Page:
Silly war crimes allegations

There’s no need to take the latest crop of war crimes allegations seriously. Russian forces had withdrawn from Bucha by 31st March. My analysis is that the unarmed civilians in question were massacred by members of the notorious, neo-Nazi Azov Battalion, possibly dressed in Russian uniforms and posing as Russians.

The Kramatorsk railroad station incident is easily explained. It looks as though the Ukrainians deliberately intercepted a couple of Russian missiles with a view to having them crash on to the station and kill fleeing civilians. It’s possible that the missiles landed on the station complex unintentionally, having been intercepted, but with the evil Ukies, no offense intended, looking for every opportunity to kill their own civilians and blame it on the Russians it would be a surprising coincidence.

The alleged chemical weapons attack looks like a straightforward set-up, Syria style. I have no doubt that chemicals were used, but they will have been supplied by either the Germans or the Ukrainians. They won’t have been anywhere near Russia.

As I have pointed out before if the MSM want fewer civilian deaths they need to stop falling for every allegation the Ukies put out. It only encourages them to murder more!

It is a moot point as to whether these various atrocities were personally sanctioned by President Zelensky. If any of them were then he should be given a fair trial and shot, no offense intended.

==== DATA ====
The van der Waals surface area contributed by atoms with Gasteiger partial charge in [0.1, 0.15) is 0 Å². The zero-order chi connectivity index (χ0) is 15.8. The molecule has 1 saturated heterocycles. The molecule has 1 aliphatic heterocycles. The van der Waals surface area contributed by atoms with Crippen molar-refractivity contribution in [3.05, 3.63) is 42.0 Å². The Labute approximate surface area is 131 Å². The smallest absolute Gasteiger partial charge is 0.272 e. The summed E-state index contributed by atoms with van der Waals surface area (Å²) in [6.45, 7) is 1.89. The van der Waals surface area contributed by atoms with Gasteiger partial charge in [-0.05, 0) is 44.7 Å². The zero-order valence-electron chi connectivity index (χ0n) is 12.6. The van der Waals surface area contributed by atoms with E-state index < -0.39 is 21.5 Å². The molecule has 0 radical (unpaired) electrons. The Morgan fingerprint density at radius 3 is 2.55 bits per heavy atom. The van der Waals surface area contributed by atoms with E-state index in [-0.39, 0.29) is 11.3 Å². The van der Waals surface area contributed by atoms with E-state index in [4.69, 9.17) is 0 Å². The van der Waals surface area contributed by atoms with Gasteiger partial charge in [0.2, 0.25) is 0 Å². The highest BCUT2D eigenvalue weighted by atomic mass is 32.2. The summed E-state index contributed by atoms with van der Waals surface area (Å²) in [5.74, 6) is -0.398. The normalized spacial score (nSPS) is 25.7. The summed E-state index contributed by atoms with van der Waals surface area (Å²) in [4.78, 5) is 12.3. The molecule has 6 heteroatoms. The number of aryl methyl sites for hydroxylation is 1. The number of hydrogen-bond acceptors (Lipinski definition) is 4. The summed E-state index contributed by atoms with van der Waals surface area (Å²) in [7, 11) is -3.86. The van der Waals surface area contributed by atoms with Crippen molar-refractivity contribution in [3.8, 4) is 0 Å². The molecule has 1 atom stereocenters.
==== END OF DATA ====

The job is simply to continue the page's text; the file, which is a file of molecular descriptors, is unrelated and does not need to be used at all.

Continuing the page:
Who sank the Moskva?


Sadly the Russian guided missile cruiser RFS Moskva sank on Thursday. It seems that her air defenses were distracted by one or more drones and that she was hit by two Ukrainian Neptune anti-ship missiles, at least one of which struck her own deck-mounted anti-ship missiles. Thankfully most of her crew seem to have survived.

Originally the lead ship of the Slava class (she was later renamed), she was an aged but powerful unit whose loss will have been a severe blow to the Russian Navy. The Ukies and NATO have been planning this war for some time. President Putin is right with respect – Kiev was clearly planning an offensive in the Donbas.

The development of vehicle mounted anti-ship missiles was clearly an attempt to counter Russia’s overwhelming superiority in the Black Sea. The Neptune only became fully operational last year, a factor which may have affected the timing of the planned Ukrainian strike against the Donbas.

The GRU are right with respect to query the extent to which Ukraine received international assistance in the development of the Neptune, an upgrade of an earlier Russian missile. Western operatives may even have assisted in the attack on the Moskva in the way that French naval personnel fired the Exocet which struck HMS Glamorgan in the Falklands War 40 years ago.

Dominy, John Rowan; HMS ‘Glamorgan’; National Museum of the Royal Navy, Portsmouth;

French election wrap